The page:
Monday, October 16, 2006

Week Two of the "New TV Show Power Rankings"

It is time for Week Two of the "New TV Shows Power Rankings," which can't happen soon enough, with so many of the decent new shows in danger of being cancelled at any moment.

If you've ever wondered why it is hard for a new studio show to make it in this day and age, look no further than the carnage from last Tuesday night. The brilliant Friday Night Lights again had a horrible showing in its 8:00 time slot, because it was going up against ratings monster Dancing With the Stars. Meanwhile, as predicted in this space last week, a rerun of CSI at 9:00 managed to bring in more viewers than the recently cancelled Smith had in its first three weeks.

Whether these new shows just aren't visible enough, whether we as a nation are too lazy to tune in to anything new, or whether we all just love watching Emmitt Smith and Mario Lopez dance that much, it seems obvious that the populous' obsession with reality television isn't going away. So sad.

Therefore, what follows is a an edition of the "Power Rankings" that focuses heavily on ratings performance, because, unfortunately, that is all the the networks care about and the only thing that will keep these shows around.

The Top 10

1. Heroes (Last week: 2). We already have a shift at the top. Both Drew (my TV expert brother and silent partner on this column) and I still like Studio 60 more than any other new show, but the sheer success of Heroes - coupled with the fact that it doesn't suck - puts it at the top of the heap. There is good news abounding for NBC's hit new show. It is pulling in solid ratings, a full first season has been ordered by the network, and last week's episode ("One Giant Leap") was one of the better shows of the fall season up to this point. Our only complaint with Heroes so far is that the Flying Male Nurse is getting the most airtime but is the least compelling character. (How many times have we seen "Peter" trying to talk to his older brother about flying? 100?) He will probably wind up being the key to the whole mystery, but for now, we are simply getting a heavy dose of a mediocre actor who whines a lot. On the other hand we have a crazy Japanese guy, an indestructible cheerleader (who somehow is always wearing her cheerleading outfit), a mysterious single-name villain who can't be killed (at least not by bullets), and Ali Larter trying to act. That is more than enough to keep us watching.

2. Studio 60 on the Sunset Strip (1). Last week might have been Studio 60's best episode yet, as the possibility of copyright infringement really brought some tension to the set and showed how complex a live show can be. The genius of Sorkin's dramas is that he puts all of these fast-talking, somewhat ridiculous characters in truly intriguing settings. The "blood and guts" of a sports news broadcast (Sports Night), the White House, and now a sketch comedy show ... that is interesting stuff. Not only that, but Sorkin's "talk as they walk" writing style works better here than either of his previous shows, because this one is set in Hollywood, where people actually do interact in this way. Of course, despite all of the praise we are heaping on Studio 60, it still drops a spot in the rankings. Why? Because the ratings suck and it is probably going to get cancelled. We finally get a smart show that respects its audience enough to avoid writing to the lowest common denominator and no one is watching it. Which is what always seems to happen when people challenge the notion that the audience isn't smart enough to follow a "real" show. Next time you get upset that network television churns out formulaic, dumbed-down comedies like Two and a Half Men just know that we have no one to blame but ourselves. If we don't tune in to the good stuff, how can we expect people to keep trying to make it?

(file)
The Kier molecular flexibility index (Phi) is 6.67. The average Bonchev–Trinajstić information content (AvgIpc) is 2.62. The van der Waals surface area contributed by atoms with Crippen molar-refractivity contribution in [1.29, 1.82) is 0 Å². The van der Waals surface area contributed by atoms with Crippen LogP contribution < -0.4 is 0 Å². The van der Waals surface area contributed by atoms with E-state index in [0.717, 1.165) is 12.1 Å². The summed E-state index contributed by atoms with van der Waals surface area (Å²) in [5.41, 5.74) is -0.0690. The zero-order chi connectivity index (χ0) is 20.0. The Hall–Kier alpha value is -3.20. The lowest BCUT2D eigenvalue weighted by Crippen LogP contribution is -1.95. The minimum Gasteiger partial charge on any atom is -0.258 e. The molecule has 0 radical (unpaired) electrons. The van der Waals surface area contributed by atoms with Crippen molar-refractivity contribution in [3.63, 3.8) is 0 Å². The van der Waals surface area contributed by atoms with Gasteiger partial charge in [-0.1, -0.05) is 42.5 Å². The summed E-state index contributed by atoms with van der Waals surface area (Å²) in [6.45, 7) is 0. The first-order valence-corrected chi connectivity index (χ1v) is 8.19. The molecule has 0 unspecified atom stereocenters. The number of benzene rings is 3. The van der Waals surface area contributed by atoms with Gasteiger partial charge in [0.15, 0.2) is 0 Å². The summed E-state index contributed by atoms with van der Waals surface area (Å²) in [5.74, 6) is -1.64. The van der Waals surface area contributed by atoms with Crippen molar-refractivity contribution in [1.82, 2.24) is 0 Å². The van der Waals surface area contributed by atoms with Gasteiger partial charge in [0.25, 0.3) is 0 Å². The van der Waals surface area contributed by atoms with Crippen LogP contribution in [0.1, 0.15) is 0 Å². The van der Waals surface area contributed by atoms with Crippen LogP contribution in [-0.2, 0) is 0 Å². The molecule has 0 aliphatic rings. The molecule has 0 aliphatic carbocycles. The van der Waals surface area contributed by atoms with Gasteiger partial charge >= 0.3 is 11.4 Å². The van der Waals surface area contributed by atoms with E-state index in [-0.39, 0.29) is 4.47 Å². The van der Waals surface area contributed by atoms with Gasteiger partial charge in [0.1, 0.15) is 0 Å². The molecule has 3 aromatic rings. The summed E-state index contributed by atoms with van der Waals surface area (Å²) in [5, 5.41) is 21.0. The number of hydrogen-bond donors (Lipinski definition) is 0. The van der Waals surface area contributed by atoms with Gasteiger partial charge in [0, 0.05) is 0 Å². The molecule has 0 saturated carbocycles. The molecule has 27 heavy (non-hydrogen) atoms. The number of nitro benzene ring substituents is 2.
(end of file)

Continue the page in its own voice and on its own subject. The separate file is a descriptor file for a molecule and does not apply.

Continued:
3. Jericho(4). These rankings are a mighty perverse instrument. Jericho seems to be getting worse, but it's stock is going up. Why? Because, like Heroes, the show just got a phone call from the network (in this case CBS) ordering a full 22 episodes for the first season. Now, don't get us wrong, unlike some people out there, we don't harbor any ill will for Jericho. The show features a decent enough premise, some mystery (the "Hawkins" character is certainly up to something secretive), and is just entertaining enough to keep you from falling asleep on your couch, which means that it is better than pretty much any new show from Fox or any new sitcom, from any network. That said, Jericho doesn't challenge the viewer and it doesn't feature any dynamic characters that will capture your attention once the dust/radioactive rain settles (read: The Lost Factor).

4. Ugly Betty.(8) The highest riser of the week, Ugly Betty has a lot going for it. For starters, it became the third new show to get an order for a full season. It is also battling Survivor for the 8:00 time slot on Thursday nights. Anytime a "real" show detracts from a reality show is good news for everyone. Not only that, but it is actually very good. We toggled this with the baseball playoffs (while TiVo-ing The Office for pure television pleasure at a time of our choosing) and actually came away impressed. It is often funny, big-hearted, and relevant, sometimes all at once.